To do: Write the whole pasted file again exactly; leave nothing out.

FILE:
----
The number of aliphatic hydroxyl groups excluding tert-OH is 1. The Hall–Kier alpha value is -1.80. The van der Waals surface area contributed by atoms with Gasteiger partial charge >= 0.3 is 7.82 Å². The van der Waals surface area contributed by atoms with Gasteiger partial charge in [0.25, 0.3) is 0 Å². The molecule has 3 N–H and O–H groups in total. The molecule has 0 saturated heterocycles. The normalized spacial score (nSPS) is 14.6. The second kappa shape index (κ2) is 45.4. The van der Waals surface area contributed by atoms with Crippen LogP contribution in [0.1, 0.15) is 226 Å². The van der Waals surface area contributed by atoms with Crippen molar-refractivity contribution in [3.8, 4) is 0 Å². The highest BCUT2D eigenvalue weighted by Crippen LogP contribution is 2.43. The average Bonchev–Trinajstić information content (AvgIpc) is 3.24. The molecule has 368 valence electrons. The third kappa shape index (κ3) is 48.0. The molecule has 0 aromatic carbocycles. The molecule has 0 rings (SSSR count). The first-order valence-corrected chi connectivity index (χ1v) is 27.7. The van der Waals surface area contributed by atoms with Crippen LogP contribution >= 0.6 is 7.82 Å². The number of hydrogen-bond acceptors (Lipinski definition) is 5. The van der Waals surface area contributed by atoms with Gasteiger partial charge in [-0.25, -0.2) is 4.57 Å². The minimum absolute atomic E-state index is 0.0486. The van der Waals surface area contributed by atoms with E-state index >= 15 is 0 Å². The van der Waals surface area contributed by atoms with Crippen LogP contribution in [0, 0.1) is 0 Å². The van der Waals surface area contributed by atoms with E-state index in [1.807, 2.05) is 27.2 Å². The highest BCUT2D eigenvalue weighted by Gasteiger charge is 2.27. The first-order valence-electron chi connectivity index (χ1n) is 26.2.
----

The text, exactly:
The number of aliphatic hydroxyl groups excluding tert-OH is 1. The Hall–Kier alpha value is -1.80. The van der Waals surface area contributed by atoms with Gasteiger partial charge >= 0.3 is 7.82 Å². The van der Waals surface area contributed by atoms with Gasteiger partial charge in [0.25, 0.3) is 0 Å². The molecule has 3 N–H and O–H groups in total. The molecule has 0 saturated heterocycles. The normalized spacial score (nSPS) is 14.6. The second kappa shape index (κ2) is 45.4. The van der Waals surface area contributed by atoms with Crippen LogP contribution in [0.1, 0.15) is 226 Å². The van der Waals surface area contributed by atoms with Crippen molar-refractivity contribution in [3.8, 4) is 0 Å². The highest BCUT2D eigenvalue weighted by Crippen LogP contribution is 2.43. The average Bonchev–Trinajstić information content (AvgIpc) is 3.24. The molecule has 368 valence electrons. The third kappa shape index (κ3) is 48.0. The molecule has 0 aromatic carbocycles. The molecule has 0 rings (SSSR count). The first-order valence-corrected chi connectivity index (χ1v) is 27.7. The van der Waals surface area contributed by atoms with Crippen LogP contribution >= 0.6 is 7.82 Å². The number of hydrogen-bond acceptors (Lipinski definition) is 5. The van der Waals surface area contributed by atoms with Gasteiger partial charge in [-0.25, -0.2) is 4.57 Å². The minimum absolute atomic E-state index is 0.0486. The van der Waals surface area contributed by atoms with E-state index >= 15 is 0 Å². The van der Waals surface area contributed by atoms with Crippen LogP contribution in [0, 0.1) is 0 Å². The van der Waals surface area contributed by atoms with E-state index in [1.807, 2.05) is 27.2 Å². The highest BCUT2D eigenvalue weighted by Gasteiger charge is 2.27. The first-order valence-electron chi connectivity index (χ1n) is 26.2.